Two exoplanets previously unknown to astronomers have been found using artificial intelligence. A group of young researchers utilized AI from Google to analyze data from the Kepler mission, uncovering these two worlds. One planet, K2–293b, is found 1,300 light years from Earth, while K2–294b is located 1,230 light years away from our own system. Both planets are seen in the constellation Aquarius.
The Kepler space telescope launched in 2009 on a mission to discover new worlds orbiting alien suns. Following the failure of gyroscopes used to orientate the observatory, the program entered the K2 segment of its mission. It was during this time that the spacecraft collected the observations which contained data on the newly-discovered worlds.
“[The two planets] are both very typical of planets found in K2. They’re really close in to their host star, they have short orbital periods, and they’re hot. They are slightly larger than Earth,” explained Anne Dattilo, an undergraduate at the University of Texas at Austin, leader of the team that made the discovery.
Dattilo developed the algorithm used to reveal the unknown planets in the Kepler data, working with Andrew Vanderburg from UT Austin and Google’s Christopher Shallue.
Vanderburg and Shallue were part of the team which first utilized AI to reveal an exoplanet in observations from Kepler in 2017. That exoplanet was discovered in Kepler-90, a system already known to possess seven planets, tying that family of worlds with our own for the largest known number of planets in one solar system.
“For the first time since our solar system planets were discovered thousands of years ago, we know for sure that our solar system is not the sole record holder for the most planets,” Vanderburg said in 2017.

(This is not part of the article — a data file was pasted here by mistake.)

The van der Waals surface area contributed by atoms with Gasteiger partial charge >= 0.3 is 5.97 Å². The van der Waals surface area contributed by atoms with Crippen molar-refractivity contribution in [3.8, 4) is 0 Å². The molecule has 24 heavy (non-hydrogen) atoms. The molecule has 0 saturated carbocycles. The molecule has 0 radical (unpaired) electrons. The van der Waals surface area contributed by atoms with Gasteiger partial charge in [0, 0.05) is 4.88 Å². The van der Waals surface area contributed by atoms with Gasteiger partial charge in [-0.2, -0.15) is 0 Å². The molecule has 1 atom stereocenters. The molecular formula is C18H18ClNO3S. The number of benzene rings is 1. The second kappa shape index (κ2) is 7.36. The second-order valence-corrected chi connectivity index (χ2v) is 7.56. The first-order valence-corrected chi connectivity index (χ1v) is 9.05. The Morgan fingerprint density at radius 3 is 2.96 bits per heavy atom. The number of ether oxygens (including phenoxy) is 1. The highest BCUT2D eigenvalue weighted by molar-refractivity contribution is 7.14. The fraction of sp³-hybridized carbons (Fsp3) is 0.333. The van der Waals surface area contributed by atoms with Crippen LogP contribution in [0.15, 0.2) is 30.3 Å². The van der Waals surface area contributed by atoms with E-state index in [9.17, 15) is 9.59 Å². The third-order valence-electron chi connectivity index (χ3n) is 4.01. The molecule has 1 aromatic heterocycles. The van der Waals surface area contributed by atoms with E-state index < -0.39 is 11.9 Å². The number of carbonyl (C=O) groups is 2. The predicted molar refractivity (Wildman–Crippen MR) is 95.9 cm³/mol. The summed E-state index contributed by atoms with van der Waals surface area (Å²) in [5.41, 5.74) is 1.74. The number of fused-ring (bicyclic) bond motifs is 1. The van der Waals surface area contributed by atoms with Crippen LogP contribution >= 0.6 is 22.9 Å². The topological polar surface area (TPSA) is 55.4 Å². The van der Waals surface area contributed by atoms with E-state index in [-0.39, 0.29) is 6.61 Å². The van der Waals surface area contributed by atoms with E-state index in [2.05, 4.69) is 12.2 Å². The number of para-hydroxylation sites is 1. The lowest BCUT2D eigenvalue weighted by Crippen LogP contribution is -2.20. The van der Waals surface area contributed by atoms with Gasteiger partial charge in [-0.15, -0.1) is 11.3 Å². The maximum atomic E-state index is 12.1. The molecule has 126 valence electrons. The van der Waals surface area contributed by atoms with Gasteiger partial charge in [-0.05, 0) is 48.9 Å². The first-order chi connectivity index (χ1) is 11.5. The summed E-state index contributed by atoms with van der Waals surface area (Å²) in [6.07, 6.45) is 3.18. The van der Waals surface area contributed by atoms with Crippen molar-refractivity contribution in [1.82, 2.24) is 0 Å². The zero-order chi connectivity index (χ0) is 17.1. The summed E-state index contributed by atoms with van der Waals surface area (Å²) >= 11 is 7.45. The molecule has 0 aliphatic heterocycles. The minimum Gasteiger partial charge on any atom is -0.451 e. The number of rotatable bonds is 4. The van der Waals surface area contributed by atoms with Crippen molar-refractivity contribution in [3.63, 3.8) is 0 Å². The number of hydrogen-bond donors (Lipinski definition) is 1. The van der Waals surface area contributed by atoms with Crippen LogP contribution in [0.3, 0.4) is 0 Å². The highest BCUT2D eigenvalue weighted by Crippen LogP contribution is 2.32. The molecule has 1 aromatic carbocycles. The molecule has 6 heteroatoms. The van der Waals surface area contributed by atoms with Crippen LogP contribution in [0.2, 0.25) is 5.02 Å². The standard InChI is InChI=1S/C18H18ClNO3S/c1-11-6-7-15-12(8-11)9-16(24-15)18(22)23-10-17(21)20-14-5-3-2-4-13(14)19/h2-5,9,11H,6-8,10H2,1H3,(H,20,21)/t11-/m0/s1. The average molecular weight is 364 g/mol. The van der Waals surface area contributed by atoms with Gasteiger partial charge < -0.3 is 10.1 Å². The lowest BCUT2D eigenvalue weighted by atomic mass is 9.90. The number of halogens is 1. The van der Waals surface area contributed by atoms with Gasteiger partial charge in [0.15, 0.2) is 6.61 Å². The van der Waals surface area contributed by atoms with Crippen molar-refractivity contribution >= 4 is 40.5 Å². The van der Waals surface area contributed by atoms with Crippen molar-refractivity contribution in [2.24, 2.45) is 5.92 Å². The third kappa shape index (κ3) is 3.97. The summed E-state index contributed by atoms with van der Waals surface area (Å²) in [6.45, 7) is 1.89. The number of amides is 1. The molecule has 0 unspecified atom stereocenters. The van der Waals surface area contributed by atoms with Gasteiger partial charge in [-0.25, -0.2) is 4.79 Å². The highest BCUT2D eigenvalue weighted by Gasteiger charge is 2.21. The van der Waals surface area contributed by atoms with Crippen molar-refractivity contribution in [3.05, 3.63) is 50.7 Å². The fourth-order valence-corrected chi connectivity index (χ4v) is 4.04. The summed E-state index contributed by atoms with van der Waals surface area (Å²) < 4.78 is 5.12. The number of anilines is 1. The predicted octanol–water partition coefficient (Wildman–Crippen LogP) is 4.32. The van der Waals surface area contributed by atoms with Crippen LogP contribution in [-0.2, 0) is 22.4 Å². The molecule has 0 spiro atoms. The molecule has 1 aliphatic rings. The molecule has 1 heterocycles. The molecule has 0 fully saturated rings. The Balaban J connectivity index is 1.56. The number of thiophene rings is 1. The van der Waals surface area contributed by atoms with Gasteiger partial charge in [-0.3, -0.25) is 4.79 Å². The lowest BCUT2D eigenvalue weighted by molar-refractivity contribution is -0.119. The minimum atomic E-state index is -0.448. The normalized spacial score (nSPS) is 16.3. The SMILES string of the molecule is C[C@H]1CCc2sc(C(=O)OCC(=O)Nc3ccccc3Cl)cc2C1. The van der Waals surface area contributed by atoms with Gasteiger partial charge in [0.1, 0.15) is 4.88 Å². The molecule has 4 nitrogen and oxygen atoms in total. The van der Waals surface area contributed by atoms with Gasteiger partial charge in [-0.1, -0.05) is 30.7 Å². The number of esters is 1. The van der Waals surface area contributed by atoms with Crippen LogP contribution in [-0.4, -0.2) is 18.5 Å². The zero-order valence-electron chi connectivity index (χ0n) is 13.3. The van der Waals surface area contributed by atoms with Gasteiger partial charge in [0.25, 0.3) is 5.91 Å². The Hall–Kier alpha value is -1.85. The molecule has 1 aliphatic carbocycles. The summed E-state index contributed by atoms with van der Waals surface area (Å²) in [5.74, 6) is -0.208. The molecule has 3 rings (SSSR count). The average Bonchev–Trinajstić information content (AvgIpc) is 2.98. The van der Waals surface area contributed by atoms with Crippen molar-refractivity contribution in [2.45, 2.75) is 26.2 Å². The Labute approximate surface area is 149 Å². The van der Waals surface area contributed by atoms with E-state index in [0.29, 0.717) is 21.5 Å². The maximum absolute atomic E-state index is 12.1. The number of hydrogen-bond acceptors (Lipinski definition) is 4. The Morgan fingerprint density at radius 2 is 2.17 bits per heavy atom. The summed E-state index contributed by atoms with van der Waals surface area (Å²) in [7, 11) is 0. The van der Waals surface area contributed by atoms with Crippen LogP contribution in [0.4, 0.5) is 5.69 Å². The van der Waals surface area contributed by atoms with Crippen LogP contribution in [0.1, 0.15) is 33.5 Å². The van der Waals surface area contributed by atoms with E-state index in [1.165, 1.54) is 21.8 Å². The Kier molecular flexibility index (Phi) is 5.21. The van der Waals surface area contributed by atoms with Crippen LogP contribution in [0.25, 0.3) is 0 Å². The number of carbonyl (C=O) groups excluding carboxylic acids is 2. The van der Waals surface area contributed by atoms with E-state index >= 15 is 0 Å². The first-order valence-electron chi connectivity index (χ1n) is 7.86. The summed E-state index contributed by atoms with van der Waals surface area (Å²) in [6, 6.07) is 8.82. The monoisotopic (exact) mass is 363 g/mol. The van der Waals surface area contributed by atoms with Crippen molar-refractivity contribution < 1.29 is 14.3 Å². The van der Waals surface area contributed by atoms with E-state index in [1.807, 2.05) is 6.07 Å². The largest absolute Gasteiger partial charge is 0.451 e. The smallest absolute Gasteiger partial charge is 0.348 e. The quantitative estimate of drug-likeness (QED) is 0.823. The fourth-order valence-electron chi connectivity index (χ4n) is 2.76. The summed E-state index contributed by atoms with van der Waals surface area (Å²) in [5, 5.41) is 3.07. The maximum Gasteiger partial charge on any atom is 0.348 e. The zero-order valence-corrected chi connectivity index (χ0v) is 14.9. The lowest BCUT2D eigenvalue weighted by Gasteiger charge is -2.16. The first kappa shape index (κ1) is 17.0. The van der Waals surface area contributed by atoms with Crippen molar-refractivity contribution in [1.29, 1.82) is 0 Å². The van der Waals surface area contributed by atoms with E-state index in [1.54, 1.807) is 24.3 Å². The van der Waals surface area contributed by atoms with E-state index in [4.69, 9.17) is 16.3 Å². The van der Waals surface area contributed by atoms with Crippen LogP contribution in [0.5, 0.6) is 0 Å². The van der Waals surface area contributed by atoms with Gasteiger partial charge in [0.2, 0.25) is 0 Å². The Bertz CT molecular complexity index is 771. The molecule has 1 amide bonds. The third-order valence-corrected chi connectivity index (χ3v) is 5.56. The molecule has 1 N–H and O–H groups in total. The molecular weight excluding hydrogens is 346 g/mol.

Once AI had revealed evidence of the exoplanets in the Kepler data, the team studied the host stars in visible light, utilizing the the Whipple Observatory in Arizona and the Gillett Telescope in Hawaii. These observations confirmed the presence of these newly-discovered worlds.
Following the failure of gyroscopes ending the original Kepler mission, the spacecraft wobbled, a movement which had to be accounted for during the K2 segment of the program. After the discovery of thousands of worlds during the original phase of its mission, astronomers found hundreds more during the K2 segment. Today, nearly 4,000 exoplanets have been found by astronomers, with a similar number of findings awaiting confirmation.
Artificial intelligence could prove vital in the search for exoplanets seen by observatories like Kepler, that may not otherwise be seen through conventional methods.
“Even if every star had an Earth-sized planet around it, when we look with Kepler, we won’t find all of them. That’s just because some of the data’s too noisy, or sometimes the planets are just not aligned right. So, we have to correct for the ones we missed. We know there are a lot of planets out there that we don’t see for those reasons,” Vanderburg explained.
NASA ended the K2 mission, and with it the Kepler program, in October 2018. However, the search for exoplanets continues with the Transiting Exoplanet Survey Satellite (TESS) observatory, launched in April 2018.
The techniques developed by the team, including the algorithm created by Dattilo, could be used by other researchers searching for additional planets hiding in Kepler data. With 300,000 stars examined by Kepler, and a wealth of data set to arrive from TESS, artificial intelligence is going to be doing a lot of planet hunting in the very near future.